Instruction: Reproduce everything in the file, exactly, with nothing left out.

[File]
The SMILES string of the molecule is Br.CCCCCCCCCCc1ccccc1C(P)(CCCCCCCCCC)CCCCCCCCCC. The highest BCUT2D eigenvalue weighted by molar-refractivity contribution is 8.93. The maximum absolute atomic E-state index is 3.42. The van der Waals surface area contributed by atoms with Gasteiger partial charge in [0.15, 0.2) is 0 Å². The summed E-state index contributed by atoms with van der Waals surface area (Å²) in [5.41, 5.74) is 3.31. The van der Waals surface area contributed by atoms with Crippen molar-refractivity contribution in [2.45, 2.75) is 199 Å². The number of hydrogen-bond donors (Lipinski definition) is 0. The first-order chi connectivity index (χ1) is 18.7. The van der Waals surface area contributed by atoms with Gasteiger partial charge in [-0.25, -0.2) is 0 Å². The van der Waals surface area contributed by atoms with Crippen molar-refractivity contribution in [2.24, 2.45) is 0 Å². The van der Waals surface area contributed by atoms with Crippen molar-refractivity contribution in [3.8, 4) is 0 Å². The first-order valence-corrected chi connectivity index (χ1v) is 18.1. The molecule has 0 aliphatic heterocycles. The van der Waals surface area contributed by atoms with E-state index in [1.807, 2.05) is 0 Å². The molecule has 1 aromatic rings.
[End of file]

The SMILES string of the molecule is Br.CCCCCCCCCCc1ccccc1C(P)(CCCCCCCCCC)CCCCCCCCCC. The highest BCUT2D eigenvalue weighted by molar-refractivity contribution is 8.93. The maximum absolute atomic E-state index is 3.42. The van der Waals surface area contributed by atoms with Gasteiger partial charge in [0.15, 0.2) is 0 Å². The summed E-state index contributed by atoms with van der Waals surface area (Å²) in [5.41, 5.74) is 3.31. The van der Waals surface area contributed by atoms with Crippen molar-refractivity contribution in [2.45, 2.75) is 199 Å². The number of hydrogen-bond donors (Lipinski definition) is 0. The first-order chi connectivity index (χ1) is 18.7. The van der Waals surface area contributed by atoms with Gasteiger partial charge in [-0.25, -0.2) is 0 Å². The van der Waals surface area contributed by atoms with Crippen molar-refractivity contribution in [2.24, 2.45) is 0 Å². The van der Waals surface area contributed by atoms with Crippen molar-refractivity contribution in [3.8, 4) is 0 Å². The first-order valence-corrected chi connectivity index (χ1v) is 18.1. The molecule has 0 aliphatic heterocycles. The van der Waals surface area contributed by atoms with E-state index in [1.807, 2.05) is 0 Å². The molecule has 1 aromatic rings.